Latin name: Thymus vulgaris ct thymol
Synonyms: Red thyme, Common thyme
Plant family: Lamiaceae
Extraction: Distillation of the flowering tops, fresh or dried
Origin: Spain and the Mediterranean , cultivated in Spain and France
Plant characteristics: A perennial evergreen herb, about 40cms high with a woody root. It has small, oval leaves, from which the aromatic essential oil is obtained and pale purple or white flowers.
Oil characteristics: A brownish-yellow liquid with a sharp, green, herbaceous aroma, with antiseptic undertones.
Traditional use: One of the earliest medicinal plants in Western herbal medicine. Was used for the immune system, respiratory conditions, infectious disease, asthma and depression.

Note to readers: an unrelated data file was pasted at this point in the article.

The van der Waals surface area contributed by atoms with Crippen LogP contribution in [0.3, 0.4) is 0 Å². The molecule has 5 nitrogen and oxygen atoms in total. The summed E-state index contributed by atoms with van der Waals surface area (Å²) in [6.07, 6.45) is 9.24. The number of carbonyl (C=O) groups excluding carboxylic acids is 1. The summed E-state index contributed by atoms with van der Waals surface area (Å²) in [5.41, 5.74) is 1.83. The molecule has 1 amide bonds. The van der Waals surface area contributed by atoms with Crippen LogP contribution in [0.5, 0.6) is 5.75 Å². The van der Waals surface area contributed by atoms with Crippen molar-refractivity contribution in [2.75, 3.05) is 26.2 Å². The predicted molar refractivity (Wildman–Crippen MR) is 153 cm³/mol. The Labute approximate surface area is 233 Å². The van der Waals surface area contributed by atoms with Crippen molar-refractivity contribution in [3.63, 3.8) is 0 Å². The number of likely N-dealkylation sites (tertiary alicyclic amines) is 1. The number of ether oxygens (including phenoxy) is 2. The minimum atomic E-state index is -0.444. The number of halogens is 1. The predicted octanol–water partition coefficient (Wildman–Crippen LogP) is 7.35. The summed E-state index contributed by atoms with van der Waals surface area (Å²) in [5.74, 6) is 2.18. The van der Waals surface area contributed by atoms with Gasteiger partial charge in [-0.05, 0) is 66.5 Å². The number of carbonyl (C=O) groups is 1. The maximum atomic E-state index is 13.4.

Blends well with: Rosemary, lavender, lemon and marjoram essential oil.
Cautions and comments: To be used with care because of the high phenol content and avoided in pregnancy. Red thyme is very effective against bacterial and viral infections. ‘Red’ thyme is called red because it used to be distilled in copper distillation units. The phenols reacted with the copper and turned the oil red. In reality, the oil is a brownish yellow.
Main chemical constituents: Phenols (60% – 90%).
How to use?
4-5 drops in bath, on tissue or in a vaporiser. 15 drops in 50ml carrier.
WARNING – do not apply undiluted or internally. Keep away from children and eyes. Store in cool, dark place.